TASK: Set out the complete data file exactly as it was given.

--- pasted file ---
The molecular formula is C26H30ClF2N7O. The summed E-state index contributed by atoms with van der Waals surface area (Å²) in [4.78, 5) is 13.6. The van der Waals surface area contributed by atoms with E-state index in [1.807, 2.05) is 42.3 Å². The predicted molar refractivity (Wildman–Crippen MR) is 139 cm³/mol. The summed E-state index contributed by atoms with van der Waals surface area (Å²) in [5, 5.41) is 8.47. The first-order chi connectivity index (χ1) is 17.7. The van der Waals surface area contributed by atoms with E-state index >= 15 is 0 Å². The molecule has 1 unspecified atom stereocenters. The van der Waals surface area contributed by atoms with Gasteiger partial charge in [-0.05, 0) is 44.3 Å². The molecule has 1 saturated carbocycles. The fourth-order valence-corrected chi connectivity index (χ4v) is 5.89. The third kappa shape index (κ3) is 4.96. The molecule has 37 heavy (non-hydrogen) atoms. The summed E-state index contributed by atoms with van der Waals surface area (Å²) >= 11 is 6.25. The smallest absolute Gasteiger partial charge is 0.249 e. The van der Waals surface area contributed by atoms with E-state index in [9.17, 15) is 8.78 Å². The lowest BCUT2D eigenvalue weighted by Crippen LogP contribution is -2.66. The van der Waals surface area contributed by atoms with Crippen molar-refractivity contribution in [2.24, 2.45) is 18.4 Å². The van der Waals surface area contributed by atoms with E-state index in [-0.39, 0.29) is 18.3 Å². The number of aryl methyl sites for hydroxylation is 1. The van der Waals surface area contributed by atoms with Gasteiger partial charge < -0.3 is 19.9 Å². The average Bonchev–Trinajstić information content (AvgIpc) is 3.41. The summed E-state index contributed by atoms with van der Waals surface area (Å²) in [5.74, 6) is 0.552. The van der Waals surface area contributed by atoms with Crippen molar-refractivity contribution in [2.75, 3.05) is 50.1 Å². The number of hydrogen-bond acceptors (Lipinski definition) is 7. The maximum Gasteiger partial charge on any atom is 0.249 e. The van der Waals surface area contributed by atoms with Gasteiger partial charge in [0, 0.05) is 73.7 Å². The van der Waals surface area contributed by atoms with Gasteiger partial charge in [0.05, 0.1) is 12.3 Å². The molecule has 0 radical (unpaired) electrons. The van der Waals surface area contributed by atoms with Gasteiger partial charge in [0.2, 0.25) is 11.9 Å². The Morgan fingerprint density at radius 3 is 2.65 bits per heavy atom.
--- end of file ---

The molecular formula is C26H30ClF2N7O. The summed E-state index contributed by atoms with van der Waals surface area (Å²) in [4.78, 5) is 13.6. The van der Waals surface area contributed by atoms with E-state index in [1.807, 2.05) is 42.3 Å². The predicted molar refractivity (Wildman–Crippen MR) is 139 cm³/mol. The summed E-state index contributed by atoms with van der Waals surface area (Å²) in [5, 5.41) is 8.47. The first-order chi connectivity index (χ1) is 17.7. The van der Waals surface area contributed by atoms with E-state index >= 15 is 0 Å². The molecule has 1 unspecified atom stereocenters. The van der Waals surface area contributed by atoms with Gasteiger partial charge in [-0.05, 0) is 44.3 Å². The molecule has 1 saturated carbocycles. The fourth-order valence-corrected chi connectivity index (χ4v) is 5.89. The third kappa shape index (κ3) is 4.96. The molecule has 37 heavy (non-hydrogen) atoms. The summed E-state index contributed by atoms with van der Waals surface area (Å²) >= 11 is 6.25. The smallest absolute Gasteiger partial charge is 0.249 e. The van der Waals surface area contributed by atoms with E-state index in [9.17, 15) is 8.78 Å². The lowest BCUT2D eigenvalue weighted by Crippen LogP contribution is -2.66. The van der Waals surface area contributed by atoms with Crippen molar-refractivity contribution in [2.24, 2.45) is 18.4 Å². The van der Waals surface area contributed by atoms with E-state index in [-0.39, 0.29) is 18.3 Å². The number of aryl methyl sites for hydroxylation is 1. The van der Waals surface area contributed by atoms with Gasteiger partial charge < -0.3 is 19.9 Å². The average Bonchev–Trinajstić information content (AvgIpc) is 3.41. The summed E-state index contributed by atoms with van der Waals surface area (Å²) in [5.74, 6) is 0.552. The van der Waals surface area contributed by atoms with Crippen molar-refractivity contribution in [2.75, 3.05) is 50.1 Å². The number of hydrogen-bond acceptors (Lipinski definition) is 7. The maximum Gasteiger partial charge on any atom is 0.249 e. The van der Waals surface area contributed by atoms with Gasteiger partial charge in [0, 0.05) is 73.7 Å². The van der Waals surface area contributed by atoms with Gasteiger partial charge in [0.05, 0.1) is 12.3 Å². The molecule has 0 radical (unpaired) electrons. The van der Waals surface area contributed by atoms with Gasteiger partial charge in [0.2, 0.25) is 11.9 Å². The Morgan fingerprint density at radius 3 is 2.65 bits per heavy atom.